USS Arizona survivor gets hero’s welcome in return to Hawaii

Updated: Dec. 3, 2019 at 5:10 PM HST
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HONOLULU, Hawaii (HawaiiNewsNow) - One of the last remaining USS Arizona survivors received a hero's welcome in Honolulu on Tuesday.

Water cannons greeted Lou Conter's Hawaiian Airlines flight from Sacramento.

The 98-year-old California resident and his family will attend Saturday's ceremony to mark the 78th anniversary of the Pearl Harbor attack.

"I always come out to pay respect for the 2,403 men that were killed that day, including 1,177 of my shipmates on the Arizona," he said.

On December 7, 1941, Conter was a Quartermaster Third Class on the Arizona.

After the bombing, he helped with firefighting and rescue efforts. He also recovered bodies from the battleship.

A documentary and a book about his remarkable life are now in the works.

“To preserve the history of the greatest generation that we’re losing, and his story. It was so incredible,” said Louann Daley, Conter’s daughter. “Not only was he a survivor of the USS Arizona, but his career in the Navy after that, being shot down twice.”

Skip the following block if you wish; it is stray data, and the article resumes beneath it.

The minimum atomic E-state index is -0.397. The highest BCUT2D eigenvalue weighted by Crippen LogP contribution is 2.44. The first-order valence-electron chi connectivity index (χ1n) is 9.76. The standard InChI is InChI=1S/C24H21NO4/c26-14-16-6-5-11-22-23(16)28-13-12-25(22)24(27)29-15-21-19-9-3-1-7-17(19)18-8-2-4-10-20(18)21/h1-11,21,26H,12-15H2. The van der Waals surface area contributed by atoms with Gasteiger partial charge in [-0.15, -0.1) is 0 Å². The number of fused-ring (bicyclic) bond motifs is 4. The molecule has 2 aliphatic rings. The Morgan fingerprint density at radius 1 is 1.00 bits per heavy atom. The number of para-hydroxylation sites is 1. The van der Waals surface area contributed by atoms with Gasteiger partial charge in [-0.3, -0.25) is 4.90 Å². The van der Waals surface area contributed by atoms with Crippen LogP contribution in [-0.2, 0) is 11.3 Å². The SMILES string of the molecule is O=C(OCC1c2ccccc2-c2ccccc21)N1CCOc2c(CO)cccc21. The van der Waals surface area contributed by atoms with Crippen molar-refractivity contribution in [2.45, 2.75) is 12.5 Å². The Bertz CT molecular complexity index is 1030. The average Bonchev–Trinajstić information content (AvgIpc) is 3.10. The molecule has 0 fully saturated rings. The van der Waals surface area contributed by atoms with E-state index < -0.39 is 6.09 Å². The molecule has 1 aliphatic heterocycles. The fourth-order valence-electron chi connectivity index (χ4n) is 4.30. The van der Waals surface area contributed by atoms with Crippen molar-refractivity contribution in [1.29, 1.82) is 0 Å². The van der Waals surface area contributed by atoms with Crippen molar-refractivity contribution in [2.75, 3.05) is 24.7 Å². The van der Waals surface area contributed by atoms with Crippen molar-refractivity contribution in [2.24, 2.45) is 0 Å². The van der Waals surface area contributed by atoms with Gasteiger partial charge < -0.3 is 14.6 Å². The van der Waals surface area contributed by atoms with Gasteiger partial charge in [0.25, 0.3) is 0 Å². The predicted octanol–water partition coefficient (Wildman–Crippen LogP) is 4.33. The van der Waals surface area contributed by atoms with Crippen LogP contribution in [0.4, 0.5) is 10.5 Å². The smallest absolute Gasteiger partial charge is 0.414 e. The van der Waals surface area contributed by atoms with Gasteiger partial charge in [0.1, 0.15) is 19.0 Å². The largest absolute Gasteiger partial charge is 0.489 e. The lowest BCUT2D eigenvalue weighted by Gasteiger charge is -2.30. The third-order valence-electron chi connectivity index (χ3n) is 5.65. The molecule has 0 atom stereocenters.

When Conter missed last December’s ceremony due to an illness, for the first time, no survivor from the sunken battleship was at the tribute.

On Saturday, he will be there for the annual event at Pearl Harbor. Later in the day, his former shipmate, Lauren Bruner, will rejoin their fallen comrades in the final interment ceremony on the USS Arizona.

"We're losing that generation so quickly, and our younger generation needs to embrace the history and realize what great men these guys were and women," said Warren Hull, who is producing a documentary and a book about Conter. "We have so many great stories from that generation."

The other two USS Arizona survivors, Donald Stratton and Ken Potts, have indicated that they’re no longer able to travel to Hawaii.

Conter says he plans to keep coming to Hawaii each year for as long as possible.

“People need to know our country is the way it is today because of people like him. He went above and beyond what he needed to do and he was just doing the right thing,” said Annette Hull, co-producer of the documentary on Conter’s life.

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